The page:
A People Pick!
“One of the year’s must-reads.” –ELLE
“[A] provocative, heart-breaking, and frequently hilarious collection.” –GLAMOUR
“Essential, vital, and urgent.” –HARPER’S BAZAAR
In the vein of Roxane Gay’s Bad Feminist and Issa Rae’s The Misadventures of Awkward Black Girl, but wholly its own, a provocative, humorous, and, at times, heartbreaking collection of essays on what it means to be black, a woman, a mother, and a global citizen in today's ever-changing world.
Black women have never been more visible or more publicly celebrated than they are now. But for every new milestone, every magazine cover, every box office record smashed, every new face elected to public office, the reality of everyday life for black women remains a complex, conflicted, contradiction-laden experience.
An American journalist who has been living and working in London for a decade, Kenya Hunt has made a career of distilling moments, movements, and cultural moods into words. Her work takes the difficult and the indefinable and makes it accessible; it is razor sharp cultural observation threaded through evocative and relatable stories.
Girl Gurl Grrrl both illuminates our current cultural moment and transcends it. Hunt captures the zeitgeist while also creating a timeless celebration of womanhood, of blackness, and the possibilities they both contain. She blends the popular and the personal, the frivolous and the momentous in a collection that truly reflects what it is to be living and thriving as a black woman today.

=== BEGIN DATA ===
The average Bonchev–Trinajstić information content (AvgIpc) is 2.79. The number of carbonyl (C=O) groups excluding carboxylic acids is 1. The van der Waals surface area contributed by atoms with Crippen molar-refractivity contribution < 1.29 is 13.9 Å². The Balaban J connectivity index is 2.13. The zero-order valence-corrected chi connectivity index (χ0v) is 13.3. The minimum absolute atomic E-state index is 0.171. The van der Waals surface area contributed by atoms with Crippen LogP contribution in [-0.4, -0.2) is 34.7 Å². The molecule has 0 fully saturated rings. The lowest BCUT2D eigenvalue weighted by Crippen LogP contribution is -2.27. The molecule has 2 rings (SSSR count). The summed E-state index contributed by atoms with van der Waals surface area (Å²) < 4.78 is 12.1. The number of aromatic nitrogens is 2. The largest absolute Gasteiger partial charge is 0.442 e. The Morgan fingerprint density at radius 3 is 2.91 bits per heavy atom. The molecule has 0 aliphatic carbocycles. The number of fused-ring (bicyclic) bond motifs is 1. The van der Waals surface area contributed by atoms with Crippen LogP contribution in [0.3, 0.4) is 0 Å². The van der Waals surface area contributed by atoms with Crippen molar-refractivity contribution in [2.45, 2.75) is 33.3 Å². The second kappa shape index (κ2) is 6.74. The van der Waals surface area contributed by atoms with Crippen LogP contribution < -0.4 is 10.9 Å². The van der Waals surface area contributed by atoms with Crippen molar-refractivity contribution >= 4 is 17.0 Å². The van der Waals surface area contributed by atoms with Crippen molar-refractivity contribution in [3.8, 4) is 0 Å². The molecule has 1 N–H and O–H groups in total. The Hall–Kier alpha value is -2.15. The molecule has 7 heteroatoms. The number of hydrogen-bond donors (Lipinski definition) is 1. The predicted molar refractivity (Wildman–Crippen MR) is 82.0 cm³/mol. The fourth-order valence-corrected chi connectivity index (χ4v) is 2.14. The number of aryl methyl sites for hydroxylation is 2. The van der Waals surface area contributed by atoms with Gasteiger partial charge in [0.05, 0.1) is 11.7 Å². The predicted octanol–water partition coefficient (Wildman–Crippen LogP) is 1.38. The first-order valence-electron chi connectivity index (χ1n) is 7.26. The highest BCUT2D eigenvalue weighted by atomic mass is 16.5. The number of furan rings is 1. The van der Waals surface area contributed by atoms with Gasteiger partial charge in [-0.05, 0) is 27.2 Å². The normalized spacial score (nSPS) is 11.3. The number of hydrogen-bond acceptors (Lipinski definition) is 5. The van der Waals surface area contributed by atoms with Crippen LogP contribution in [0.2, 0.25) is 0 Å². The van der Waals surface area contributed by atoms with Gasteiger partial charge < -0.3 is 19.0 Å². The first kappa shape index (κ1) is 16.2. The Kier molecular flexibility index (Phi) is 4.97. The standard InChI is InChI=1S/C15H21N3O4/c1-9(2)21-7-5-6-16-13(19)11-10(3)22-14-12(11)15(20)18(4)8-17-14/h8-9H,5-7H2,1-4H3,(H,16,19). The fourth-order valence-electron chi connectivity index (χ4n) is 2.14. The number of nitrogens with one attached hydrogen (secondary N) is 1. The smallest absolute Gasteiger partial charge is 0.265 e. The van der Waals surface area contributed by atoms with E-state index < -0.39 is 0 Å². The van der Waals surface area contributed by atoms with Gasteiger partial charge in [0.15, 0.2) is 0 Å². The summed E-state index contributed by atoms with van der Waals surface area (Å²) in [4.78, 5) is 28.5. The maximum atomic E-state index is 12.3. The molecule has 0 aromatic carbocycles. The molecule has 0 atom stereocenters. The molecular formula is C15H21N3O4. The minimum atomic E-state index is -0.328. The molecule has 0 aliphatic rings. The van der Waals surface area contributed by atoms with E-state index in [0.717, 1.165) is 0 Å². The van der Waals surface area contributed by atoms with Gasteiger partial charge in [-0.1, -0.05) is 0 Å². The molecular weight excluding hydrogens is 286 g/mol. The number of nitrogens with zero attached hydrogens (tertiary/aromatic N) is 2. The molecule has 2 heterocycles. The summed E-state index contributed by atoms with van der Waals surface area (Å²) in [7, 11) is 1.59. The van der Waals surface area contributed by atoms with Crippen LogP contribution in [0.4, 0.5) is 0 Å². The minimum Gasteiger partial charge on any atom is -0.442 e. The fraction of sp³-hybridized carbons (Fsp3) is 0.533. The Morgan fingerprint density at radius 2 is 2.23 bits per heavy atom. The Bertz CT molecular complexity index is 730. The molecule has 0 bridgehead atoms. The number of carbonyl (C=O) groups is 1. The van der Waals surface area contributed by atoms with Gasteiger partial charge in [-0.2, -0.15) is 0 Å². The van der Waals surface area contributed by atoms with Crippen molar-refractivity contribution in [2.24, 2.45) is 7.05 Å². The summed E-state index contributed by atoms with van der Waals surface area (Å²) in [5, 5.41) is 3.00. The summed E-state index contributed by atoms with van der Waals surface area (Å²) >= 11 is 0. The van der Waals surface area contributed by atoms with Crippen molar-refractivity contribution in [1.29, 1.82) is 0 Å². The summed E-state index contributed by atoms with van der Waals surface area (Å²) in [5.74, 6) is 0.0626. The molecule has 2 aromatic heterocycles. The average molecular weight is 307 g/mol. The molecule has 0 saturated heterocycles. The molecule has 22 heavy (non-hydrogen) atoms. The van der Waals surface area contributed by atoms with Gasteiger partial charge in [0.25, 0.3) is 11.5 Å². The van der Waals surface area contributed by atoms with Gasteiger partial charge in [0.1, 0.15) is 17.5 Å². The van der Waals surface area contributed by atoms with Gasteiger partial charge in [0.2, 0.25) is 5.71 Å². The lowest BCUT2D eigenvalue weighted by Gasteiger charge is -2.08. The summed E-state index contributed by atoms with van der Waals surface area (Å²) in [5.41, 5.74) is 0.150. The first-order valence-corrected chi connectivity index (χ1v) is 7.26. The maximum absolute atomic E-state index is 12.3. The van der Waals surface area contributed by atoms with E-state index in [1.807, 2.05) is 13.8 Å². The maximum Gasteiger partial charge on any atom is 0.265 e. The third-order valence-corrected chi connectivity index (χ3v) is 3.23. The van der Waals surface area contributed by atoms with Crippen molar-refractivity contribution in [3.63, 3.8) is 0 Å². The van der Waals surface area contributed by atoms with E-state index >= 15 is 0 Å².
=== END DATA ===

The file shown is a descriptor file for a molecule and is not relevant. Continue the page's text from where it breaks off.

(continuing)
Hunt, deputy editor of the fashion magazine Grazia UK, debuts with a rich collection of personal essays about her life and career. Reflecting on her experiences as an African American woman in the U.K., Hunt lets readers follow along as she attends the U.K. premiere of Black Panther, confronts the coded racism of Airbnb owners, and reports on the 2017 Grenfell Tower fire, the U.K.'s worst residential fire since WWII. To trace the beginnings of her fascination with fashion, Hunt recalls hearing her aunt describe attending the Ebony Fashion Fair, a "traveling catwalk expo," in Virginia, and the encouragement Hunt received early on in her career from Bethann Hardison, one of the first high-profile Black models and an early activist for industry diversity. Celebrating girl as "the root word in the unique love language between Black woman," Hunt invites some of the friends she's made in the U.K. to contribute guest essays, including fashion blogger Freddie Harrel, who riffs on braiding as a female bonding ritual, and Queenie author Candice Carty-Williams, who describes becoming the first Black woman to win a British Book Award. Hunt's work will broaden perspectives and inspire readers.